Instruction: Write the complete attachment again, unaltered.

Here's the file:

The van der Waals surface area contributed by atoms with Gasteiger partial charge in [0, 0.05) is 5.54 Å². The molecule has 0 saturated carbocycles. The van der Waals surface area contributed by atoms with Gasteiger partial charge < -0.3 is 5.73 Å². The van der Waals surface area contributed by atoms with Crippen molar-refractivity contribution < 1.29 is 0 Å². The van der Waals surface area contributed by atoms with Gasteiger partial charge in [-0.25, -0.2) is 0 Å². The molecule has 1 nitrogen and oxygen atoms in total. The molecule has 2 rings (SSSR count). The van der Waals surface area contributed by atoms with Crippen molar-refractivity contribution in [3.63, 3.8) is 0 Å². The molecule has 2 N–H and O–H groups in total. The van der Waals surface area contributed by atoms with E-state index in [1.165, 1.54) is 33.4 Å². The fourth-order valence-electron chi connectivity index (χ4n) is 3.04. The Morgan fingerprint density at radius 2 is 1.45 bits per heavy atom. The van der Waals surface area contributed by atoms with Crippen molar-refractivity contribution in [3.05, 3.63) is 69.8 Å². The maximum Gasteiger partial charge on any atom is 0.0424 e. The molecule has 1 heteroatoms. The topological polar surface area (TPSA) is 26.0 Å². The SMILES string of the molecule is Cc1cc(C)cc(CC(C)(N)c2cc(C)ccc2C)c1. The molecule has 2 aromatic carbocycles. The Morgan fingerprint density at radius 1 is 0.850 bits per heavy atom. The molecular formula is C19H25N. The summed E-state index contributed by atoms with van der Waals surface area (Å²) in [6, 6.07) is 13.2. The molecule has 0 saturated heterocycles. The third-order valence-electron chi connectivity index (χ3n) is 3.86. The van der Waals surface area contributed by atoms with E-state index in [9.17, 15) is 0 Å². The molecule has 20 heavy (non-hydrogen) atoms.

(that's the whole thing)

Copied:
The van der Waals surface area contributed by atoms with Gasteiger partial charge in [0, 0.05) is 5.54 Å². The molecule has 0 saturated carbocycles. The van der Waals surface area contributed by atoms with Gasteiger partial charge < -0.3 is 5.73 Å². The van der Waals surface area contributed by atoms with Crippen molar-refractivity contribution < 1.29 is 0 Å². The van der Waals surface area contributed by atoms with Gasteiger partial charge in [-0.25, -0.2) is 0 Å². The molecule has 1 nitrogen and oxygen atoms in total. The molecule has 2 rings (SSSR count). The van der Waals surface area contributed by atoms with Crippen molar-refractivity contribution in [3.63, 3.8) is 0 Å². The molecule has 2 N–H and O–H groups in total. The van der Waals surface area contributed by atoms with E-state index in [1.165, 1.54) is 33.4 Å². The fourth-order valence-electron chi connectivity index (χ4n) is 3.04. The Morgan fingerprint density at radius 2 is 1.45 bits per heavy atom. The van der Waals surface area contributed by atoms with Crippen molar-refractivity contribution in [3.05, 3.63) is 69.8 Å². The maximum Gasteiger partial charge on any atom is 0.0424 e. The molecule has 1 heteroatoms. The topological polar surface area (TPSA) is 26.0 Å². The SMILES string of the molecule is Cc1cc(C)cc(CC(C)(N)c2cc(C)ccc2C)c1. The molecule has 2 aromatic carbocycles. The Morgan fingerprint density at radius 1 is 0.850 bits per heavy atom. The molecular formula is C19H25N. The summed E-state index contributed by atoms with van der Waals surface area (Å²) in [6, 6.07) is 13.2. The molecule has 0 saturated heterocycles. The third-order valence-electron chi connectivity index (χ3n) is 3.86. The van der Waals surface area contributed by atoms with E-state index in [9.17, 15) is 0 Å². The molecule has 20 heavy (non-hydrogen) atoms.